The third instalment in Quantum Leap's Stormdrum series explores the private percussion collection of a legendary American drummer.
Long before the current crop of 'jam bands' first stepped on stage, '60s Californian rockers Grateful Dead were mapping out the territory with exploratory live shows peppered with long, spacy improvisations. For most of their 30-year career, the Dead (whoops, showing my age there) featured two drummers: founder member Bill Kreutzmann and kindred spirit Mickey Hart, who joined in 1967. Both players introduced an assortment of non-Western percussion instruments into their setups, helping to lay the ground for the explosion of interest in world music which started at this time.
Mickey Hart's musical journey continues to the present day. A student of African and Indian drumming, he picked up a Grammy Award in 1991 for his best-selling album Planet Drum, featuring percussionists from around the world. His interest in ethnomusicology also led him to write books on the history of drumming, and to campaign for the preservation of recordings of global musical traditions in danger of extinction. Hart's personal percussion collection has now been extensively multi-sampled in Quantum Leap's all-new Stormdrum 3 sound library, opening up a new digital global outlet for ethnic instruments acquired on his travels.
Released in 2004, the original Stormdrum library combined ethnic and rock drums, percussion, rhythm beds and beats in a Kontakt/Intakt package. Its sequel 'Stormdrum 2 — The Next Generation' (love the title) placed the emphasis on large, ambient ethnic drums, exotic metals (including the hang drum, subsequently heard on a million TV soundtracks) and processed 'sound design' percussion. Stormdrum 2's Pro Upgrade added extra instruments, notably an array of ethnic drums and toms performing booming, high-octane bangs. (Read the SOS review of Stormdrum 2 at /sos/apr08/articles/ewqllibraries.htm.)
Continuing the acoustic themes of its predecessor, Stormdrum 3 features multi-samples of ethnic drums and percussion, both tuned and unpitched, from around the world. In addition to Mr Hart's private collection, multiple instruments were loaned to the project by Remo Belli, founder of the Remo drum company. A complete list of Stormdrum 3's extraordinary range of instruments can be found in its manual, which can be downloaded from www.soundsonline-forums.com/docs/QL_SD3_Manual.pdf. The samples were performed by Mickey Hart, Chalo Eduardo and Greg Ellis, with producer and self-professed percussion maniac Nick Phoenix weighing in on a set of improvised four-player percussion grooves.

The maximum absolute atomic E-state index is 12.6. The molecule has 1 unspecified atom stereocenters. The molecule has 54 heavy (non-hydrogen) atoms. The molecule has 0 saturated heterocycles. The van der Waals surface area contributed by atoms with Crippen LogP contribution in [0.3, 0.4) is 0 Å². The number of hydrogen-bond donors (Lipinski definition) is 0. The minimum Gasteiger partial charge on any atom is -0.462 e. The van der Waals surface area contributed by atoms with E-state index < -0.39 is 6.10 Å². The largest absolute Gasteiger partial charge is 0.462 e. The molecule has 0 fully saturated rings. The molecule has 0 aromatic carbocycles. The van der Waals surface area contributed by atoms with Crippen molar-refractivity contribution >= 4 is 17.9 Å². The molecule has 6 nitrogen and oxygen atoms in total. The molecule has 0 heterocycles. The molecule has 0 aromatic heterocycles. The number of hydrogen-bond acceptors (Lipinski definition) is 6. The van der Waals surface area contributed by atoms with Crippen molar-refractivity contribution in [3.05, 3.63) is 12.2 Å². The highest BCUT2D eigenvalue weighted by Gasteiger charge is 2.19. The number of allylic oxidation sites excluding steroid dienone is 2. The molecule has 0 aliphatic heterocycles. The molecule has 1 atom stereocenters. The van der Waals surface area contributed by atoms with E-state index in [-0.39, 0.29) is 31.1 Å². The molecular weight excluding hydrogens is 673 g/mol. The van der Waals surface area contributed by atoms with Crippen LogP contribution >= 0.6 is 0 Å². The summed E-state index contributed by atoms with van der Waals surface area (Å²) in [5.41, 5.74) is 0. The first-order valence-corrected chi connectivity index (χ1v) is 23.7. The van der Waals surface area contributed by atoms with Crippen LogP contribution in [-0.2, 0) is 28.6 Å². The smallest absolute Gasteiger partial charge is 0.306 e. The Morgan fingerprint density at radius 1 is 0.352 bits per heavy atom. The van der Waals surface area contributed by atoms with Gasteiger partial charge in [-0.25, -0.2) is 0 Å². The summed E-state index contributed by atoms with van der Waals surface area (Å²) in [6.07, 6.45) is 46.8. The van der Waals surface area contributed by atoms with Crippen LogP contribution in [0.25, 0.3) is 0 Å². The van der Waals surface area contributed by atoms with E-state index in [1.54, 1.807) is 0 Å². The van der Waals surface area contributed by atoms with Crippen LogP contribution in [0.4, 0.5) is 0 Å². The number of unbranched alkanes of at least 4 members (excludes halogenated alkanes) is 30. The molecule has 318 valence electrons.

Quantum Leap Stormdrum 3 (hereafter referred to as SD3) is formatted exclusively for EastWest's Play engine, which has been upgraded to Play 4 (more of which later). The samples were recorded in EastWest's Studio 1 from five microphone positions, ensuring compatibility with the Hollywood series of orchestral libraries and facilitating surround mixing. SD3 is available on hard drive or on DVD (the content is identical), and uses 84.7GB of disk space. The library requires an iLok security key (not provided); system specifications are listed at www.soundsonline.com/SD3.
SD3 takes the 'big ethnic drums' concept of its predecessors to new levels: amongst its larger items are a gargantuan, 10-feet-wide rectangular Remo frame drum and a Japanese taiko weighing as much as a grand piano. Also jostling for floor space is a rack of three outsize, surdo-like drums known to Deadheads as 'The Beast', an evolving stage accessory originally constructed by Mickey Hart for recording music for the film Apocalypse Now. If you seek similarly dramatic impacts for your movie soundtracks, the small selection of loud ensemble tom hits in 'Lord of Toms Ensemble' are the kind of grand slams which will pin a movie audience to its seats.
On a more subtle note, the beautifully clean, deep-toned hits of the large drums in 'The Beast' rack sound like a cross between timpani and orchestral bass drum, but their crescendo rolls' ferocious, distinctly unsubtle rock attitude will tear your head off. 'Remo Table Drums' also delivers ominous, orchestral-bass-drum-like sonorities; this circular floor-mounted instrument is designed for people to sit round it and play together. All very sociable, but I would caution against using it to serve food in case one of your dinner guests decides to do an impromptu Keith Moon impression. The Table Drums patch contains a superbly dynamic 85-second performance which starts almost inaudibly with quiet, throbbing eighth-notes and builds to a thunderous crescendo.